It is again the time when Wyomingites can apply for health care through the federal marketplace established by the Obama-era Affordable Care Act. The state has put new resources toward helping residents apply, and those looking for coverage will have a new option this year.
Gov. Mark Gordon in October allocated $600,000 of federal coronavirus relief money toward promoting the open enrollment period.
“Wyoming is facing increased numbers of uninsured residents as a result of the pandemic,” Gordon said in a release announcing the funding. “This assistance is an important resource for those seeking health insurance during these challenging times.”
The open enrollment period this year is already underway. It began Nov. 1 and runs through Dec. 15, and experts say it could be a critical year for health insurance access nationwide as millions have lost their jobs amid the coronavirus pandemic.
Heather Webb is a health care “navigator” for Enroll Wyoming, the state’s federally funded program meant to aid residents in signing up for health insurance. Her team this year is larger than ever as the state anticipates a greater need for non-employer-provided health insurance. The $600,000 from the state has funded new staff to assist with outreach and walk residents through the steps of applying for insurance.
What had been a team of one full-time and two part-time employees is now more than a dozen strong.
And those navigators will have another option to tell prospective buyers about this year. Since the launch of Wyoming’s marketplace, Blue Cross Blue Shield has been the only insurer to offer a plan on the site, leaving residents with few choices when looking for coverage. But this year, a new provider is hoping to give Wyomingites a little more freedom.
Mountain Health CO-OP has expanded into Wyoming this year after starting in Helena, Montana, five years ago. The company is a nonprofit and a cooperative, meaning it’s owned predominantly by the same people it covers.
The ACA created the pathway for health insurance co-ops, but few have found success. Only three co-ops are still operating on the marketplace nationwide. In 2015, there were more than 20 such organizations serving more than 1 million people, Fortune Magazine reported.
Still, Mountain Health CO-OP has made gains the last two years, and Rich Wessenberg, the Wyoming representative for the company, called the nonprofit cooperative model the future of the industry.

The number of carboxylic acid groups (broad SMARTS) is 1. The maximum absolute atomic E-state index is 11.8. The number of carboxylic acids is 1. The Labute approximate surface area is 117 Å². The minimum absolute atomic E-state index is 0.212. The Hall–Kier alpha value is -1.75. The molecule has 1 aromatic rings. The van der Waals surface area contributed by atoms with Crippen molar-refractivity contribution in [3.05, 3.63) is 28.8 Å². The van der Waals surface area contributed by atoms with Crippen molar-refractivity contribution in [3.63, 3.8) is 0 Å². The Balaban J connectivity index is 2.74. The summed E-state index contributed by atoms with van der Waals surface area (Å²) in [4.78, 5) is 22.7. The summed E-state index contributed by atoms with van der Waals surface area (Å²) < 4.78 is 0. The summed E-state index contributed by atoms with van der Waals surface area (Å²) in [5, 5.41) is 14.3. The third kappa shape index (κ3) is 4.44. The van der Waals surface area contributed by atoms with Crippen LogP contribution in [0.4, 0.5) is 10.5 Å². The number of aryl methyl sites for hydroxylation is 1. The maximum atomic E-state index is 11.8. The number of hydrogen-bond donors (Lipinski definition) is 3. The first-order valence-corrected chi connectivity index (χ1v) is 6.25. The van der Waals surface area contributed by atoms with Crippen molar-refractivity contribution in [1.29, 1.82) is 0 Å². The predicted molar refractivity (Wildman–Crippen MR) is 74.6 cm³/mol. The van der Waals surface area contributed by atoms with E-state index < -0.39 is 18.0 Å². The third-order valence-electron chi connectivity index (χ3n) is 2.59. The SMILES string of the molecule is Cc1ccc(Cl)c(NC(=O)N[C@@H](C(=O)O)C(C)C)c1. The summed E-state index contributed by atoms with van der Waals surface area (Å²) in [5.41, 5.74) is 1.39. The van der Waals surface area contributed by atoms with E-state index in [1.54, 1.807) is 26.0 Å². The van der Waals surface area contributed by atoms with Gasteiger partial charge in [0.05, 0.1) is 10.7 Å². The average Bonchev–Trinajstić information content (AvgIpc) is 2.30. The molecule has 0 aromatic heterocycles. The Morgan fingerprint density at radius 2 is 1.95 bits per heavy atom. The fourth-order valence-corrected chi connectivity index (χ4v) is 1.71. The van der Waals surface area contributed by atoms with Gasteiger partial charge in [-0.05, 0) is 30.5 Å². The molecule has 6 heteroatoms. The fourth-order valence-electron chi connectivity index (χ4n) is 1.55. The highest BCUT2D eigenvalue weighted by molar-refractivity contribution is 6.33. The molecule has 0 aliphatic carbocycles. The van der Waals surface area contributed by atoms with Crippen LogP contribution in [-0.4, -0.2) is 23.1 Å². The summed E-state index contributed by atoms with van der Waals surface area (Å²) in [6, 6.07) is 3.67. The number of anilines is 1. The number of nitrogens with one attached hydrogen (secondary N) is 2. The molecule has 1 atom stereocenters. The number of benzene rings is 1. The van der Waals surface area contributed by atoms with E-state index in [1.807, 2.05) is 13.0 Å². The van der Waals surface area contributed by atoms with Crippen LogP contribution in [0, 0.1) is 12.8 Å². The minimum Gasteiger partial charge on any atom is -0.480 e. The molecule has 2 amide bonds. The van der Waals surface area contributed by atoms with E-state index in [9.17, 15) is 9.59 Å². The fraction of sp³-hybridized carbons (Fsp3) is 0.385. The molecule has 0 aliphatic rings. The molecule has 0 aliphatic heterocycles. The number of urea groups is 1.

Wessenberg said Wyomingites should be excited about the new venture for several reasons. First, competition in the marketplace improves quality, and it could eventually lead to better prices, he said.
Studies have found competing evidence of this fact.
Wessenberg also said the co-op prioritizes prevention in a way larger insurers don’t.
Webb and her team will help residents navigate the new options. Typically this would involve a lot of face-to-face assistance, but like most professions, they have had to adjust to the realities of a pandemic. They’re holding virtual office hours and doing a lot of work over the phone.
Residents in need of assistance can reach a navigator by going to wy211.communityos.org.
Their focus is on ACA enrollment, but they will help anyone navigate finding insurance, on or off the marketplace. And, Webb said, the benefit of using their services is that many people don’t realize they qualify for tax credits that could dramatically lower their health care costs.
Without those tax credits, the average premium for Wyoming’s roughly 25,000 residents covered by a marketplace plan would be nearly $1,000. But with the tax credits, for which nearly 90% of residents qualify, the average premium falls to $128 per month, according to federal data.
So her team does a lot of education on that front, too.
“If we don’t understand our health insurance plans, a lot of times that means we’re not using it,” Webb said.
Still, those who make less than 100% of the poverty level ($12,760 for an individual) most likely won’t be able to afford a marketplace plan, Webb said. Kaiser Family Foundation estimates roughly 10% of Wyomingites fall below that mark.
“We see a lot of individuals where that is their current reality,” Webb said.
She said they will help find people who can’t afford marketplace insurance some level of coverage, even if all they can do is connect that person to a sliding scale fee clinic. She said Enroll Wyoming’s services are also available outside of the open enrollment period.
Follow health and education reporter Morgan Hughes on Twitter @m0rgan_hughes